We became fast friends, making small talk about the weather or the news. Like grown men. We never talked about anything too personal or controversial. That seemed to be an unspoken rule. When it was time to eat his apple, he took large bites out of it, like an alligator devouring a small animal. His eyebrows transformed into tall, sharp arches and his whole face contorted. It was kind of scary at first. But I eventually found it endearing and laughed about it secretly. Jeremy had no idea how funny he looked, and it didn’t really matter.
After he was done eating, he threw away his trash and began reading a book. It was a ritual that took place every day, without fail, and when it was time to read, I took the cue to stop talking. I liked reading as well so I took out my book and read with him. We sat quietly until the bell rang, pulling us out of the world we’d been immersed in through our reading. Before leaving, Jeremy made eye contact with me again, letting me know he hadn’t forgotten about me, and told me to have a nice day.
Jeremy and I spent our lunches together for at least 2 years. Over time, the rumors about me became louder and harder to ignore. Jeremy heard them, but I’d never confirmed them, so he seemed to find comfort in believing I was in fact heterosexual. No threat to his masculinity at all. We just sat quietly at the table, making small talk as we ate until it was time to read together.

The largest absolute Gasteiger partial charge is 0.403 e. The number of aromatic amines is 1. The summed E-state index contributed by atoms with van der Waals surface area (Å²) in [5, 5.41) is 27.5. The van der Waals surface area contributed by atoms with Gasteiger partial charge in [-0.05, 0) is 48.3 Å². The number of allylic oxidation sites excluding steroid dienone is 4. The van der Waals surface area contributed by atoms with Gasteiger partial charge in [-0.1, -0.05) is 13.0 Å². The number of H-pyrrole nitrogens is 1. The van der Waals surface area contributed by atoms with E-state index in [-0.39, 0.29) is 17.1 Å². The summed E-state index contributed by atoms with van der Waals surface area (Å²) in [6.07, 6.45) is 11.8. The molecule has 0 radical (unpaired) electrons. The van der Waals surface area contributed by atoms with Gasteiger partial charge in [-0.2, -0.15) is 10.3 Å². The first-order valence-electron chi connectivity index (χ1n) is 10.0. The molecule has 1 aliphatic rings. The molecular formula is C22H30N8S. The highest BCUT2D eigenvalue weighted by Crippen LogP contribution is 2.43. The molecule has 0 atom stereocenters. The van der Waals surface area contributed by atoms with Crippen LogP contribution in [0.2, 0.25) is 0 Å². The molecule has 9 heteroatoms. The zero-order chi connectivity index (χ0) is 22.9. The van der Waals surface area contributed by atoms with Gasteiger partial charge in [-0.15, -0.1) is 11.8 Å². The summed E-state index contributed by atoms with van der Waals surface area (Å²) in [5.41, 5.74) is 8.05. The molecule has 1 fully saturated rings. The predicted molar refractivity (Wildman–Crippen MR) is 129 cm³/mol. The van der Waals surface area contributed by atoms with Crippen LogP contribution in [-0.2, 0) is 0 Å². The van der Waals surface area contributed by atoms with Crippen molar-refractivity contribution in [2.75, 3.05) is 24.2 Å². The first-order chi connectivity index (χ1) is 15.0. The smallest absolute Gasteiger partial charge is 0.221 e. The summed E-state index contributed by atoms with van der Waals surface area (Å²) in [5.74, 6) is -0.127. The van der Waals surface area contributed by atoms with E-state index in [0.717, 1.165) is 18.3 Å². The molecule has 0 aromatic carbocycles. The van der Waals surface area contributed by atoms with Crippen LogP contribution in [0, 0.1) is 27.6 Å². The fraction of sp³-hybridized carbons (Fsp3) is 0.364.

I really liked Jeremy. I don’t think I was attracted to him, although I sometimes wondered what kind of underwear he wore. I can’t explain why. I was young and curious, and believed underwear could be very telling about a person. I always figured they were white briefs with those elastic waistbands and skinny blue and red stripes around the band. What brand was that? Fruit of the Loom? Whatever they were, I’m certain they were predictable and consistent, just like Jeremy.
One day, when the secret of my sexual orientation became far too heavy to hide, I decided to confide in Jeremy and tell him that most of what he’d heard about me was true. I figured he’d be unhappy about it, but then again, how could he act surprised? He knew me about as well as anybody, at least on a platonic level.